“Law & Order: SVU”: Feminism In Pop Culture

This is an essay I wrote earlier this year when I first noticed and began building the theory that “SVU” is a feminist show. I have since watched a lot more episodes (most, in fact, in reruns, hooray for USA!) and have been taking more specific notes which I will eventually add to these initial thoughts to create a full, more flushed-out and supported theory. In the meantime, let me know what you think!

My addiction to “Law & Order: Special Victims Unit” (otherwise known as “SVU”) is fairly new, and is fueled largely by a startling discovery of its feminist undertones. The feminism is clearly illustrated in one of the lead characters of Detective Olivia Benson (played by Mariska Hargitay) and is supported by the character of her partner, Detective Elliott Stabler (Christopher Meloni).

Stabler’s married, and he’s Catholic so he’s got four kids. He’s quite attached to his family, and doesn’t mentally desert them when he goes to work. Many of the cases in which he gets personally involved–often to extreme degrees–are ones where the players are reminiscent of his family: he’s said things like “You know I’ve got a daughter your age” on many occasions.

Benson, on the other hand, is single. And it’s totally ok and not a big deal. The only time it ever really comes up is when she asks Stabler about his take on a case as a family man: “If Kathy [his wife] did this, what would you do?” In a very early episode she was dating this crime reporter, who turned out to be really sketchy so she booted him out in a very admirable way (“Ok, I’m going to go wash my face, and my hands, and my mouth, and you’d better be gone before I come out”) (episode 1.19).

It’s these early episodes which triggered this theory. I’ve only seen two in reruns so far (as I’ve said, I’m a relatively new fan), marked mostly by Benson’s startlingly different character. The most noticeable difference was the hair–neck-length and slightly layered, considerably different from the very short hair that I’m used to. And I don’t think long hair suits her–it doesn’t seem to fit the character at all. It felt like they were trying to make her something that she as a character simply did not jive with.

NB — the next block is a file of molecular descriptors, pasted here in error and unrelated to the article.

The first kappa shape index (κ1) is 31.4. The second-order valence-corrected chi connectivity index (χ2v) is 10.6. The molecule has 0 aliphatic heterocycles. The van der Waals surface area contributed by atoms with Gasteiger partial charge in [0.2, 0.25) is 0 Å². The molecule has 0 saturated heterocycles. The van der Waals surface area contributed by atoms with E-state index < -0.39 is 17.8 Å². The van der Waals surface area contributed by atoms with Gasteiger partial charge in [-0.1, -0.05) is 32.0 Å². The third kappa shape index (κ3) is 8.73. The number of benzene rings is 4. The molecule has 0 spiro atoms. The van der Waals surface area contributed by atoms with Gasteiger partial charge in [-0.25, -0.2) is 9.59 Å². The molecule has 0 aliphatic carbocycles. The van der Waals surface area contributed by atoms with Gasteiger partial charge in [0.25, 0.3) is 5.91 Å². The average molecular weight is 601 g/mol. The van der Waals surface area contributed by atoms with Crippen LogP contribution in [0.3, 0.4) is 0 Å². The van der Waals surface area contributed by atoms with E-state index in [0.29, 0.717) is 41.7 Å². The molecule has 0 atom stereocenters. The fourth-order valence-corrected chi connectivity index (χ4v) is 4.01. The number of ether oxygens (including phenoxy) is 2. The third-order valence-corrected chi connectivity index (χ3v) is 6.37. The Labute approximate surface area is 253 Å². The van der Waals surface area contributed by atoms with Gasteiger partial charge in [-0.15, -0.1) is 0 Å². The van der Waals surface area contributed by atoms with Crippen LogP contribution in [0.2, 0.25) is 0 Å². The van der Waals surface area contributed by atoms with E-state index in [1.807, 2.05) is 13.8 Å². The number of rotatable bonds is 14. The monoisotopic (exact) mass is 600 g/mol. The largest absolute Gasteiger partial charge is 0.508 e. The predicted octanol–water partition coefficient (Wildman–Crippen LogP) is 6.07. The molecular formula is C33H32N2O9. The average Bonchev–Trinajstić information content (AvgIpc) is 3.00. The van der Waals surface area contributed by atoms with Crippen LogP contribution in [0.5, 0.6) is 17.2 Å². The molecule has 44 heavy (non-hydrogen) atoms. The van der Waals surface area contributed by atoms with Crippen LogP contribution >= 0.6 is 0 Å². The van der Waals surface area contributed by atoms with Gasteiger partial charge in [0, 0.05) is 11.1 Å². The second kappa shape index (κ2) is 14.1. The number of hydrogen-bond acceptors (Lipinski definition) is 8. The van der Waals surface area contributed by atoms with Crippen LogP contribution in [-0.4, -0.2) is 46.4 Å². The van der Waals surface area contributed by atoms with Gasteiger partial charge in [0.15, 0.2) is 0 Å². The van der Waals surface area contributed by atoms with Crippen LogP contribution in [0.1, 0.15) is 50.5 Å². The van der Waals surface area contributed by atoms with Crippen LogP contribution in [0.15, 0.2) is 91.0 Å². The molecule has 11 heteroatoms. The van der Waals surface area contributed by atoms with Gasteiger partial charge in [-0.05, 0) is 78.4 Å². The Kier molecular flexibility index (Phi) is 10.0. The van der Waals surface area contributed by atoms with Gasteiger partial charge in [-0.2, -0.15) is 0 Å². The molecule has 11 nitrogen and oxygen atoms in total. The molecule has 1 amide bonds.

What I saw as “wrongness” of the character didn’t end with her hair. It became clear that the character was supposed to be this standard chick–from the make-up to the gait to others’ reactions to her to her dating (the whole date scenario was only slightly unconventional, displaying the show’s willingness to compromise by breaking some stereotypes while leaving the rest firmly in place). Again, I’ve only seen two of these early episodes but the transition and development of the character from the two-dimensional stereotypical and very gendered female with a bit of power into the Olivia Benson I know and love is quite clear.

Make-Up: The current Benson is not a knock-out. She is pretty and thin by real-life standards but certainly not by the media’s. Not only is her hair very short (though in the newest episodes it has grown out a bit), her make-up is minimal and natural, displaying a complexion that is not flawless in color or shape. The Benson from the first season was considerably whiter and brighter, and it’s not just four-plus years of doing “SVU” that’s made her lose this clearly false mask of face.

Gait/Clothes: Another thing I noticed about the original Benson: she seemed sort of awkward in her clothes and in how she moved in them. My conclusion is that they had her wearing pants suits (one convention they were willing to break) but still had her walking in a standard feminine way (another convention firmly in place). This caused what I saw to be awkwardness in her clothes versus her movement.